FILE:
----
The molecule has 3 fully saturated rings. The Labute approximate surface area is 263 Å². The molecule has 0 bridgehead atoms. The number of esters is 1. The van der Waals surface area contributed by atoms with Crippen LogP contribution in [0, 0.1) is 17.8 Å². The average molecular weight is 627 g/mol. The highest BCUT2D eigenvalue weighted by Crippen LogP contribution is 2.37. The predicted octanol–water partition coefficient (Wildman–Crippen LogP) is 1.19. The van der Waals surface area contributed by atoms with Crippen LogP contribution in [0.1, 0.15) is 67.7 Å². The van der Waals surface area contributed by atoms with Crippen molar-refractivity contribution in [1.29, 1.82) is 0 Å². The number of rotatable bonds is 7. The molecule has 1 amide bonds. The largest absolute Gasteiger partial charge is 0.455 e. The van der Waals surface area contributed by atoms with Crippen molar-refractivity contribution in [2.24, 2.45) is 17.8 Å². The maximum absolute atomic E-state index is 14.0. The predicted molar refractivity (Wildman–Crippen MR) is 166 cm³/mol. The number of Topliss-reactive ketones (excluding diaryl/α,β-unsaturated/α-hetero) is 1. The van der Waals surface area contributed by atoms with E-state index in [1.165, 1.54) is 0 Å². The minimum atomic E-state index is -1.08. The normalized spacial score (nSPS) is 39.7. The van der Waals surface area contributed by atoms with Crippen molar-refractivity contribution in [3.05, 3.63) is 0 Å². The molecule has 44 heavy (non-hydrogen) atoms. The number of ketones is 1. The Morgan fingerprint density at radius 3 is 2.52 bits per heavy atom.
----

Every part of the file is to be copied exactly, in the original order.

The molecule has 3 fully saturated rings. The Labute approximate surface area is 263 Å². The molecule has 0 bridgehead atoms. The number of esters is 1. The van der Waals surface area contributed by atoms with Crippen LogP contribution in [0, 0.1) is 17.8 Å². The average molecular weight is 627 g/mol. The highest BCUT2D eigenvalue weighted by Crippen LogP contribution is 2.37. The predicted octanol–water partition coefficient (Wildman–Crippen LogP) is 1.19. The van der Waals surface area contributed by atoms with Crippen LogP contribution in [0.1, 0.15) is 67.7 Å². The van der Waals surface area contributed by atoms with Crippen molar-refractivity contribution in [1.29, 1.82) is 0 Å². The number of rotatable bonds is 7. The molecule has 1 amide bonds. The largest absolute Gasteiger partial charge is 0.455 e. The van der Waals surface area contributed by atoms with Crippen molar-refractivity contribution in [2.24, 2.45) is 17.8 Å². The maximum absolute atomic E-state index is 14.0. The predicted molar refractivity (Wildman–Crippen MR) is 166 cm³/mol. The number of Topliss-reactive ketones (excluding diaryl/α,β-unsaturated/α-hetero) is 1. The van der Waals surface area contributed by atoms with E-state index in [1.165, 1.54) is 0 Å². The minimum atomic E-state index is -1.08. The normalized spacial score (nSPS) is 39.7. The van der Waals surface area contributed by atoms with Crippen molar-refractivity contribution in [3.05, 3.63) is 0 Å². The molecule has 44 heavy (non-hydrogen) atoms. The number of ketones is 1. The Morgan fingerprint density at radius 3 is 2.52 bits per heavy atom.